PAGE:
Avoiding A Mistaken Disinheritance – 3 Situations
Situation 1: Blended families.
If you are previously married and have children, you'll want to pay special attention to your estate plan
if you're planning on remarrying. In some situations you may leave your children less than you had
intended because of your new spouse's rights to inherit at least some of your property. In many blended
family situations the spouses can agree to make mutual wills that detail how marital assets will be
distributed to the family, or use prenuptial agreements to waive any right to inherit a spouse's property.
Situation 2: Gifts to specific people.
When you create your will you may sometimes make specific provisions that give a gift to a specific
person, such as a child or relative. If that person then dies before you do, this may lead to an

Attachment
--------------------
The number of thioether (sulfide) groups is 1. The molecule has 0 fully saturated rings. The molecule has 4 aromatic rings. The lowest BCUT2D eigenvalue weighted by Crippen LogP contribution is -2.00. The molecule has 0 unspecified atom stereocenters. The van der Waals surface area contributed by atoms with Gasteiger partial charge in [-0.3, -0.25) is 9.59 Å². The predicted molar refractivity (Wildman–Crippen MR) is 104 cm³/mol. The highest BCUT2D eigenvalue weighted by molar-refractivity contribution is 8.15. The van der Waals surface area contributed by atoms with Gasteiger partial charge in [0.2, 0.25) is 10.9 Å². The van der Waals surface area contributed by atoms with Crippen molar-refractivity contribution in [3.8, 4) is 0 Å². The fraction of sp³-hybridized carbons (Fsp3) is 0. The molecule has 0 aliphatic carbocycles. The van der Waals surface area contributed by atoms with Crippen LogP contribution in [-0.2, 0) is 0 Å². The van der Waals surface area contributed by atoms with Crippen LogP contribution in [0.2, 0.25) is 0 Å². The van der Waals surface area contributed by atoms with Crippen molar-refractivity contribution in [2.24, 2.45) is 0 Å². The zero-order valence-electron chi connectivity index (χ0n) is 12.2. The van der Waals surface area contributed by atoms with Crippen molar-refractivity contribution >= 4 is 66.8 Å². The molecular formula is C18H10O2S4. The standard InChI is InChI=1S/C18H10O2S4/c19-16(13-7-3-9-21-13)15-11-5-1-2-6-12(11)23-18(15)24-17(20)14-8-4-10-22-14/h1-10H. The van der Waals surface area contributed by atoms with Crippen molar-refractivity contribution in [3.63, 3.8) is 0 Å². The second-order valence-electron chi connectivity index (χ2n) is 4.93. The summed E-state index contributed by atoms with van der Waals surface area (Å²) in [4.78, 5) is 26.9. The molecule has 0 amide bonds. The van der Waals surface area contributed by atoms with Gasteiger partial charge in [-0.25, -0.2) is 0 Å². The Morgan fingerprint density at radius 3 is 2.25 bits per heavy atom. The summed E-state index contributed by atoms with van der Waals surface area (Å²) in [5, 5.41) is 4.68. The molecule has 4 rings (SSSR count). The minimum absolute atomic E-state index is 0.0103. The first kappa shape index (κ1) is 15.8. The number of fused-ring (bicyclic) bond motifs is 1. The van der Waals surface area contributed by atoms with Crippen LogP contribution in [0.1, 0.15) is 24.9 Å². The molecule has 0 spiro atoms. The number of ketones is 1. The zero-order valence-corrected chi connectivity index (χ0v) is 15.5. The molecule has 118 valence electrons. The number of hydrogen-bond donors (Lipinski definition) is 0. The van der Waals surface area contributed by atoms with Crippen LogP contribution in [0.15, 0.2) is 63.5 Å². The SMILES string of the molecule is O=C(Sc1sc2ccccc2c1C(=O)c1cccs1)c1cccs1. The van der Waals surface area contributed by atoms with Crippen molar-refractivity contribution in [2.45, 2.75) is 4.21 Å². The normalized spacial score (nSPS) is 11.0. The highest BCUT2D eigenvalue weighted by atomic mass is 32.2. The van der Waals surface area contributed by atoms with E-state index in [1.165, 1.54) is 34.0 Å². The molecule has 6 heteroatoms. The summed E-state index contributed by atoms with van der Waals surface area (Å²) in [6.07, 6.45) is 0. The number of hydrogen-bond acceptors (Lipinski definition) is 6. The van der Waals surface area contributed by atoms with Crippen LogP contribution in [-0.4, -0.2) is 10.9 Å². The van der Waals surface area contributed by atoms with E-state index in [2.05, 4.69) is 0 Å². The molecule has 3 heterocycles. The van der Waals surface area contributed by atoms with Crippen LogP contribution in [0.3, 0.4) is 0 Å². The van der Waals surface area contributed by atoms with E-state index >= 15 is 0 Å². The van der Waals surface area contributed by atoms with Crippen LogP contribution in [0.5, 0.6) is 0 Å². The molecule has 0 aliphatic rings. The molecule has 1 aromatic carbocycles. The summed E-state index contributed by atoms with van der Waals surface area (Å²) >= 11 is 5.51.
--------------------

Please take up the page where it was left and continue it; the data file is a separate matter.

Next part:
unintended inheritance. For example, if you leave an inheritance to your brother but your brother dies
before you do, the specific gift you leave to him will not necessarily pass to his children even though
that may have been what you wanted. To avoid this problem you can create specific clauses that
address what will happen if someone predeceases you.
Situation 3: Specific gifts.
If you have made a will that leaves specific property to people, this can also lead to an unintended
disinheritance if you no longer own that property when you die. For example, let's say you have a will
in which you leave one child a cash inheritance and leave your home to your other child. If you sell
your home before you die and do not change the will, your second child may be left out of an
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